Social regulation began to gain new momentum after the Democratic Clinton administration took over in 1992. But the Republican Party, which took control of Congress in 1994 for the first time in 40 years, again placed social regulators squarely on the defensive. That produced a new regulatory cautiousness at agencies like OSHA.
The EPA in the 1990s, under considerable legislative pressure, turned toward cajoling business to protect the environment rather than taking a tough regulatory approach. The agency pressed auto-makers and electric utilities to reduce small particles of soot that their operations spewed into the air, and it worked to control water-polluting storm and farm-fertilizer runoffs. Meanwhile, environmentally minded Al Gore, the vice president during President Clinton's two terms, buttressed EPA policies by pushing for reduced air pollution to curb global warming, a super-efficient car that would emit fewer air pollutants, and incentives for workers to use mass transit.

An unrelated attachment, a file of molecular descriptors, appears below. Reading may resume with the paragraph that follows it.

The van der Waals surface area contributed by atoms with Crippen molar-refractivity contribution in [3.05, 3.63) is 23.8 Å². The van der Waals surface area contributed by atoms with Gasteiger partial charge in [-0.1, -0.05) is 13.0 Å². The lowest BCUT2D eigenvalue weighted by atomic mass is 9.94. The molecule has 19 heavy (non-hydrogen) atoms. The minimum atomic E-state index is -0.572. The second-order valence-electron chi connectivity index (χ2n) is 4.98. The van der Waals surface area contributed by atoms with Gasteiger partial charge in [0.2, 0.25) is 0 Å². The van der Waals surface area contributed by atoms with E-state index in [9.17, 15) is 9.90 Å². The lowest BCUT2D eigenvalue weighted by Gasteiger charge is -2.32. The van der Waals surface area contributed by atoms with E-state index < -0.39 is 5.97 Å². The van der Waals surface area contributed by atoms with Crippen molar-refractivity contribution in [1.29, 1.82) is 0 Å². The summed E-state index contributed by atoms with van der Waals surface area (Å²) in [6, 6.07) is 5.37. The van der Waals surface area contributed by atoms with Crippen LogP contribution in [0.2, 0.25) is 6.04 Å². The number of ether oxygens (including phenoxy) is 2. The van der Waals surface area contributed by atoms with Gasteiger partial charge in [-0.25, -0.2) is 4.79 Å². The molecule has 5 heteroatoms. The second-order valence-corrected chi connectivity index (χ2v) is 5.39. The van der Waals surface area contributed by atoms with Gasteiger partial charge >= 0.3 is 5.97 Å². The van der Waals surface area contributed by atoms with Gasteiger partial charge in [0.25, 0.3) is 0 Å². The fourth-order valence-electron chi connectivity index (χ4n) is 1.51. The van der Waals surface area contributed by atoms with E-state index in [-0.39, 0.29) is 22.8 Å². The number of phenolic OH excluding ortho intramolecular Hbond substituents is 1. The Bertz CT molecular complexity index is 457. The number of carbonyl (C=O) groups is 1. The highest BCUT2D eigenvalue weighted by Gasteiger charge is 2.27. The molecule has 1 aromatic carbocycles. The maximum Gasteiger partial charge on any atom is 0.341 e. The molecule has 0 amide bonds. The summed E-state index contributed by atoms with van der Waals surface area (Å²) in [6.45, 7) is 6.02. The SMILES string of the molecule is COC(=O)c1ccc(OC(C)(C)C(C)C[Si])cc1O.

The government, meanwhile, has tried to use price mechanisms to achieve regulatory goals, hoping this would be less disruptive to market forces. It developed a system of air-pollution credits, for example, which allowed companies to sell the credits among themselves. Companies able to meet pollution requirements least expensively could sell credits to other companies. This way, officials hoped, overall pollution-control goals could be achieved in the most efficient way.
Economic deregulation maintained some appeal through the close of the 1990s. Many states moved to end regulatory controls on electric utilities, which proved a very complicated issue because service areas were fragmented. Adding another layer of complexity were the mix of public and private utilities, and massive capital costs incurred during the construction of electric-generating facilities.
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This article is adapted from the book "Outline of the U.S. Economy" by Conte and Carr and has been adapted with permission from the U.S. Department of State.